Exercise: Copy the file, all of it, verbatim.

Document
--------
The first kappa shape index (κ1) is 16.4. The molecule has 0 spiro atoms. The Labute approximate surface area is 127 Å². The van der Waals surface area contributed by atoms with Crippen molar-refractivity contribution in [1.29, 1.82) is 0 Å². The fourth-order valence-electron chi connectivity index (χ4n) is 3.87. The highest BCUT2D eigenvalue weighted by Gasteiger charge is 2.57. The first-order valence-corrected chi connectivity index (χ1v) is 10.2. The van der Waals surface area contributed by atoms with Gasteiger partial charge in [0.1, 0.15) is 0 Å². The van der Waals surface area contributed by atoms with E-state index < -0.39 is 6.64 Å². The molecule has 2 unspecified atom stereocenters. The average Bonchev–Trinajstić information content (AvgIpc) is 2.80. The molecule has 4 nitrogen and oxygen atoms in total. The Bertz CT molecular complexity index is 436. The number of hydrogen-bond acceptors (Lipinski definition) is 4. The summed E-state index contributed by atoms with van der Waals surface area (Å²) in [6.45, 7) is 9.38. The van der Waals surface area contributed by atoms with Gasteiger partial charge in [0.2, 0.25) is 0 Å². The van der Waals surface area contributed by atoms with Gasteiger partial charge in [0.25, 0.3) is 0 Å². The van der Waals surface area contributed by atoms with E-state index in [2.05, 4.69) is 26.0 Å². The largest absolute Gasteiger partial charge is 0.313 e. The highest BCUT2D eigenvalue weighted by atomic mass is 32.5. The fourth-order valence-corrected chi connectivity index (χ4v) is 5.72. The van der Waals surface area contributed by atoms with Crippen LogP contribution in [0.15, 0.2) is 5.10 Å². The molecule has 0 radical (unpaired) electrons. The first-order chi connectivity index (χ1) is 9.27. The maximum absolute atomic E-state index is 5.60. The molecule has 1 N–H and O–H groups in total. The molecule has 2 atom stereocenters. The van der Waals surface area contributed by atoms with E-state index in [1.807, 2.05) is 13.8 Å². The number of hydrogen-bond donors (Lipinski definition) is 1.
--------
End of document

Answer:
The first kappa shape index (κ1) is 16.4. The molecule has 0 spiro atoms. The Labute approximate surface area is 127 Å². The van der Waals surface area contributed by atoms with Crippen molar-refractivity contribution in [1.29, 1.82) is 0 Å². The fourth-order valence-electron chi connectivity index (χ4n) is 3.87. The highest BCUT2D eigenvalue weighted by Gasteiger charge is 2.57. The first-order valence-corrected chi connectivity index (χ1v) is 10.2. The van der Waals surface area contributed by atoms with Gasteiger partial charge in [0.1, 0.15) is 0 Å². The van der Waals surface area contributed by atoms with E-state index < -0.39 is 6.64 Å². The molecule has 2 unspecified atom stereocenters. The average Bonchev–Trinajstić information content (AvgIpc) is 2.80. The molecule has 4 nitrogen and oxygen atoms in total. The Bertz CT molecular complexity index is 436. The number of hydrogen-bond acceptors (Lipinski definition) is 4. The summed E-state index contributed by atoms with van der Waals surface area (Å²) in [6.45, 7) is 9.38. The van der Waals surface area contributed by atoms with Gasteiger partial charge in [0.2, 0.25) is 0 Å². The van der Waals surface area contributed by atoms with Gasteiger partial charge in [0.25, 0.3) is 0 Å². The van der Waals surface area contributed by atoms with E-state index in [2.05, 4.69) is 26.0 Å². The largest absolute Gasteiger partial charge is 0.313 e. The highest BCUT2D eigenvalue weighted by atomic mass is 32.5. The fourth-order valence-corrected chi connectivity index (χ4v) is 5.72. The van der Waals surface area contributed by atoms with Crippen LogP contribution in [0.15, 0.2) is 5.10 Å². The molecule has 0 radical (unpaired) electrons. The first-order chi connectivity index (χ1) is 9.27. The maximum absolute atomic E-state index is 5.60. The molecule has 1 N–H and O–H groups in total. The molecule has 2 atom stereocenters. The van der Waals surface area contributed by atoms with E-state index in [1.807, 2.05) is 13.8 Å². The number of hydrogen-bond donors (Lipinski definition) is 1.